Governance

Why Are Cameroonians Protesting One of The World’s Enduring Dictators: Paul Biya

This is an installment in the WorldWatch series, “The world’s enduring dictators,” inspired by events in Tunisia and Egypt, in which international media looks at the men who continue to rule their lands unimpeded by law.

Note: This piece was first published by Joshua Norman, CBS News June 19, 2011 when President Biya was just 29 years in office.  In 2016 and onward, he is 34 years in office and counting.

Length of rule: 34 years. In 1982, Biya was the appointed successor to Ahmadou Ahidjo, who had ruled Cameroon for 22 years prior. Biya has since won several elections, all of which have been disputed amid allegations of fraud. A reform vote in 2008 removed term limits, and Biya is expected to run for president in October – and probably win – again.

https://youtu.be/2KY5tjx9QdE

Most despotic acts: State security forces have been accused of a host of heinous acts, including the killing of as many as 100 protesters in 2009 and the use of violence, arbitrary arrests and unlawful detentions to prevent opposition political activists from holding meetings. In 2008, Biya had the constitution changed so he is immune from prosecution once leaving office. His ruling party had parliament remove the ability of the electoral body to announce election results, making it even easier for funny business in the upcoming presidential election.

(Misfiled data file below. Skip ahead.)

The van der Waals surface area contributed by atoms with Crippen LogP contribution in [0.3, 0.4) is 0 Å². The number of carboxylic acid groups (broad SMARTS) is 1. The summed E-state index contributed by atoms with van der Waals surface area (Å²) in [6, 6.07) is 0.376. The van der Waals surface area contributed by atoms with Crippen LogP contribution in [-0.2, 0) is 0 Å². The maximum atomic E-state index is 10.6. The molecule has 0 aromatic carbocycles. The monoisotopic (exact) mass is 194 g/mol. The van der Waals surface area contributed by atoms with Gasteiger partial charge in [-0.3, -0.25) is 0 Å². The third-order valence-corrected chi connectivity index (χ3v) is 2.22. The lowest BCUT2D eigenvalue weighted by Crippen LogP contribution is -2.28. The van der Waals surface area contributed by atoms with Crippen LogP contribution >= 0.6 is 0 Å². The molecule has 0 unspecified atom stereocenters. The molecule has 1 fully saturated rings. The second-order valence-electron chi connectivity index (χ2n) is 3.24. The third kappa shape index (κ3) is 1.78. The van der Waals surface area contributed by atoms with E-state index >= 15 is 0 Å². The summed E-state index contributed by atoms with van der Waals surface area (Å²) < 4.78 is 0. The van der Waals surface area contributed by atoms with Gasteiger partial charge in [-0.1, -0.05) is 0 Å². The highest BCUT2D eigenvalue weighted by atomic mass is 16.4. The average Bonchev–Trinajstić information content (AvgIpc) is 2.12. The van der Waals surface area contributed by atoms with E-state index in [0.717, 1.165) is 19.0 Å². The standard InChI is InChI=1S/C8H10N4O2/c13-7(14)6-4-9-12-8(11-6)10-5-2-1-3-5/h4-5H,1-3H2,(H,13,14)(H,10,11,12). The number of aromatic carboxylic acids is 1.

President Biya and wife

Outlook for change: Biya has survivived coup attempts, as well as many protests against the questionable legality of his rule. Currently, the 77-year-old leader is trying to face down one of the most difficult challenges to his rule yet: technology. After the Tunisia and Egypt uprisings, the government ordered cell phone companies to suspend mobile services for Twitter. This came after people used the social networking site to report the mass deployment of troops to prevent a “Drive Out Biya” march. While opposition groups have vowed to disrupt upcoming presidential votes, Biya’s grip on political power is firm, and any electoral attempts to unseat him have a very slim chance of success.

 Cameroon stats:

Population: 19,711,291; Cameroon Highlanders 31 percent, Equatorial Bantu 19 percent, Kirdi 11 percent, Fulani 10 percent, Northwestern Bantu 8 percent, Eastern Nigritic 7 percent, other African 13 percent, non-African less than 1 percent; Median age is 19.

Constitution and the Rule of Law: Republic; Everyday law based on French civil law system with common law influence.

Economic Indicators: Overall GDP is $44.65 billion (world rank is 94); Per capita GDP is $2,300 (world rank is 183); unemployment rate is 30 percent (world rank is 175.)

Press freedom index world rank: 129

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